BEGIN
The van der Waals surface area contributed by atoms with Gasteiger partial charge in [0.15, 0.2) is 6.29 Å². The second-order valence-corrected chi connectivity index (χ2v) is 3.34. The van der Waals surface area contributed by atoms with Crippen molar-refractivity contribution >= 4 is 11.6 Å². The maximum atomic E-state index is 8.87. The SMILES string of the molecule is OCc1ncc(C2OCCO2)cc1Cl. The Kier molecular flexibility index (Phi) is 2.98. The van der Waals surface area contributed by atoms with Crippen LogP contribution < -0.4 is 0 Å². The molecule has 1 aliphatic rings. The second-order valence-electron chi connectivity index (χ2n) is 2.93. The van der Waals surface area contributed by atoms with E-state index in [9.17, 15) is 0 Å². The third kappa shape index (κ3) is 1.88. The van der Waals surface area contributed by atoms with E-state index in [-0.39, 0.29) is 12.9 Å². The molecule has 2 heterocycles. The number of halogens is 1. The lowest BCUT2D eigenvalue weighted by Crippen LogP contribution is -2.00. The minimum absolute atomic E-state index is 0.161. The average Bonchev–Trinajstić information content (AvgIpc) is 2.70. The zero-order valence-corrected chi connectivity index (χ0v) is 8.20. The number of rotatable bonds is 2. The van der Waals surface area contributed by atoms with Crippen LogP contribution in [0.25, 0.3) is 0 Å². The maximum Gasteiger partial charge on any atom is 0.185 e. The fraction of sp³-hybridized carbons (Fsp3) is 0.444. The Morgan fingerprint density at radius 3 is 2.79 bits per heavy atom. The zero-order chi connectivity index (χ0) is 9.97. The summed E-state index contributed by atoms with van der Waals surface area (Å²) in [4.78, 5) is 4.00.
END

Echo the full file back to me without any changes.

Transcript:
The van der Waals surface area contributed by atoms with Gasteiger partial charge in [0.15, 0.2) is 6.29 Å². The second-order valence-corrected chi connectivity index (χ2v) is 3.34. The van der Waals surface area contributed by atoms with Crippen molar-refractivity contribution >= 4 is 11.6 Å². The maximum atomic E-state index is 8.87. The SMILES string of the molecule is OCc1ncc(C2OCCO2)cc1Cl. The Kier molecular flexibility index (Phi) is 2.98. The van der Waals surface area contributed by atoms with Crippen LogP contribution < -0.4 is 0 Å². The molecule has 1 aliphatic rings. The second-order valence-electron chi connectivity index (χ2n) is 2.93. The van der Waals surface area contributed by atoms with E-state index in [9.17, 15) is 0 Å². The third kappa shape index (κ3) is 1.88. The van der Waals surface area contributed by atoms with E-state index in [-0.39, 0.29) is 12.9 Å². The molecule has 2 heterocycles. The number of halogens is 1. The lowest BCUT2D eigenvalue weighted by Crippen LogP contribution is -2.00. The minimum absolute atomic E-state index is 0.161. The average Bonchev–Trinajstić information content (AvgIpc) is 2.70. The zero-order valence-corrected chi connectivity index (χ0v) is 8.20. The number of rotatable bonds is 2. The van der Waals surface area contributed by atoms with Crippen LogP contribution in [0.25, 0.3) is 0 Å². The maximum Gasteiger partial charge on any atom is 0.185 e. The fraction of sp³-hybridized carbons (Fsp3) is 0.444. The Morgan fingerprint density at radius 3 is 2.79 bits per heavy atom. The zero-order chi connectivity index (χ0) is 9.97. The summed E-state index contributed by atoms with van der Waals surface area (Å²) in [4.78, 5) is 4.00.